After nightfall, family would get second wind

April 06, 2002|By Jacques Kelly

THE CONCEPT of daylight-saving time did not arrive smoothly at the Guilford Avenue house where I was raised. There were six young children to be put to bed at an early hour; getting us quieted down while the light still shone through the shades tormented my mother.

Beside, it was fun to stay up and observe the customs and rhythms of that house in the later evening. I've mentioned before that some of my relatives were confirmed morning people, but that didn't inhibit them from their 9 p.m. rituals.

Call it a second wind that swept through the place - there was indeed some delightful stirring as the sun finally disappeared over Calvert Street. I guess today we're terrified about crime. We lock our doors, turn on the television and dissolve into its powers of sedentary stupefaction.

We've lost the marvelous evening scurrying about - the last of the day's walks to the drugstore soda fountain or a convenience shop or, in the deep summer, a conversation on the front porch purposefully extended until the house had cooled down, at least a little, maybe with a dash to a snowball purveyor, too.

I think of the time after dinner as the homework and newspaper-reading hour. We had all three of Baltimore's daily newspapers in the house. Each was read for content and then subjected to a criticism no journalism professor could deliver. Forget Milton Berle on television. It was far more fun to observe my elders rip apart - or highly praise - a written news report. They could roast a padded story; they delighted in a feature they felt captured the tone and style of the old Baltimore they so admired. They also devoured crime news; a good poisoning in Guilford sent them into orbit.

But there came a time in the evening when their reading eyes gave out and their appetites returned. On many a night, someone volunteered to make a run to the village Hendler's ice cream vat - the Guilford Pharmacy, full of friends and neighbors on similar nocturnal missions. I'll never figure out how master dipper Cookie Hudson, who staffed the soda fountain, could pack a brown grocery bag with eight or 10 ice-cream cones, packs of Lucky Strikes and Chesterfields (don't forget the matches) and chocolate Cokes. And when it all arrived home, every snacker was satisfied.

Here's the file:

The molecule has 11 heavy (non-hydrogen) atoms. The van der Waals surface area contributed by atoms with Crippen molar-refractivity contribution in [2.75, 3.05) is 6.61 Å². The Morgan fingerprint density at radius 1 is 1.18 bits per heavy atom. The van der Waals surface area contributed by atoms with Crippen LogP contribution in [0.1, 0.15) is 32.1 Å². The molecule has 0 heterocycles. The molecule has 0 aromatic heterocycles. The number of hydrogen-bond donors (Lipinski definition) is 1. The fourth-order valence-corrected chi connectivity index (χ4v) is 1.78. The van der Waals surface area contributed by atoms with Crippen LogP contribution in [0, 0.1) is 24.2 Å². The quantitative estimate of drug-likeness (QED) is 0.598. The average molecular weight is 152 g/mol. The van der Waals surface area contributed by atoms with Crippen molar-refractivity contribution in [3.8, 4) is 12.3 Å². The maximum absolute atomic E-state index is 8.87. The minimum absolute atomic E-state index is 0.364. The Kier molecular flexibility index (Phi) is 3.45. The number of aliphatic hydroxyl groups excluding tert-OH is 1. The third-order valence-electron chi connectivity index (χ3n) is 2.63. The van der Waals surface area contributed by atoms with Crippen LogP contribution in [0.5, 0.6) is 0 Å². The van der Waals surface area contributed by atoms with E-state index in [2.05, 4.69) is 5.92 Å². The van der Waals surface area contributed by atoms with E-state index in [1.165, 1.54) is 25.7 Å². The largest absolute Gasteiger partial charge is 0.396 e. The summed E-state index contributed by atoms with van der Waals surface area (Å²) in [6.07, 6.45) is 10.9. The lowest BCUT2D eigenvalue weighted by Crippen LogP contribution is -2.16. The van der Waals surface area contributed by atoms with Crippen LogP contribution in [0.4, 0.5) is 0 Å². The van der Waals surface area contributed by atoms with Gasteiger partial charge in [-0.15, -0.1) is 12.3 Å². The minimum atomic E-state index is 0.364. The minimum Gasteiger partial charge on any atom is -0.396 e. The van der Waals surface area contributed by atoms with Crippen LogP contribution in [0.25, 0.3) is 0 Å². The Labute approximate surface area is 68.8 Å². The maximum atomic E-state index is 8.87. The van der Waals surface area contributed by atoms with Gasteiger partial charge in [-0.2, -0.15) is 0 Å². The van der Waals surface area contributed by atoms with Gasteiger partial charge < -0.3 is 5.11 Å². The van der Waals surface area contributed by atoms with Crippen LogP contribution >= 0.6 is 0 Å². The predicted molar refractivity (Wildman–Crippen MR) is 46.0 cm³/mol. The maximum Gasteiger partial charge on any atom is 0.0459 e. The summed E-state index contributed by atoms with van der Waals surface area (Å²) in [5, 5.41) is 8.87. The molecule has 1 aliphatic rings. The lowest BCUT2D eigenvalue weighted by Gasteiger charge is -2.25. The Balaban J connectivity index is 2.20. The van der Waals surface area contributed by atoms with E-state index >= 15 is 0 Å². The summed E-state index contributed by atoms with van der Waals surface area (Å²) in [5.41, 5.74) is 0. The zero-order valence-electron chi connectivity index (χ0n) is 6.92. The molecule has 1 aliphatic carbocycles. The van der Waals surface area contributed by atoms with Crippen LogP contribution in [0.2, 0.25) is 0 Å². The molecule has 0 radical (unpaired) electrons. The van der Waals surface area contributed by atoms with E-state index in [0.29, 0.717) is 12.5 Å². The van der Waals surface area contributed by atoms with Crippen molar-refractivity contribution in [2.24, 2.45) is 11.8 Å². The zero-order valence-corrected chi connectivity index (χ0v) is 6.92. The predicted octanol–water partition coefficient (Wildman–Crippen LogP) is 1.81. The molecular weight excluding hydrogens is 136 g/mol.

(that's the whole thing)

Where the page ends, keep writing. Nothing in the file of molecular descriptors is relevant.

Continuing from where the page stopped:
Not every evening included a trip to the drugstore. Sometimes my grandmother had her 9 p.m. dish of cottage cheese and a swig of Pepsi. Aunt Cora added A&P pineapple preserves to cottage cheese and a small glass of Hires root beer. She occasionally made her own and called it sarsaparilla. They also liked soda crackers and yellow cheese at this hour. Grandfather Edward Jacques Monaghan had his private stash of limburger cheese.

On Saturday nights, from September through late April, Lily Rose got the jump on Sunday by making the batter for her buckwheat cakes. If she ran out of yeast, she dispatched my ever-patient father to a grocery store that kept extended hours. Once mixed up, buckwheat batter sat in the pantry overnight.

What really signaled lights out to my eyes was their routine of securing the old house for the evening. This was more ritual than reality - they all slept with opened windows, and burglar alarms were something the Provident Bank had, not us.

But they checked their beloved old manse, peered about, visited the cellar, turned out lights and maybe glanced out the windows, just to observe that all was well, that no one had left a door open. Then, lest invaders come up through the alley, my grandmother threw two bolts on the kitchen door and turned over a chair and wedged it under the doorknob. No thief could ever lay hands on her buckwheats and Pepsi.

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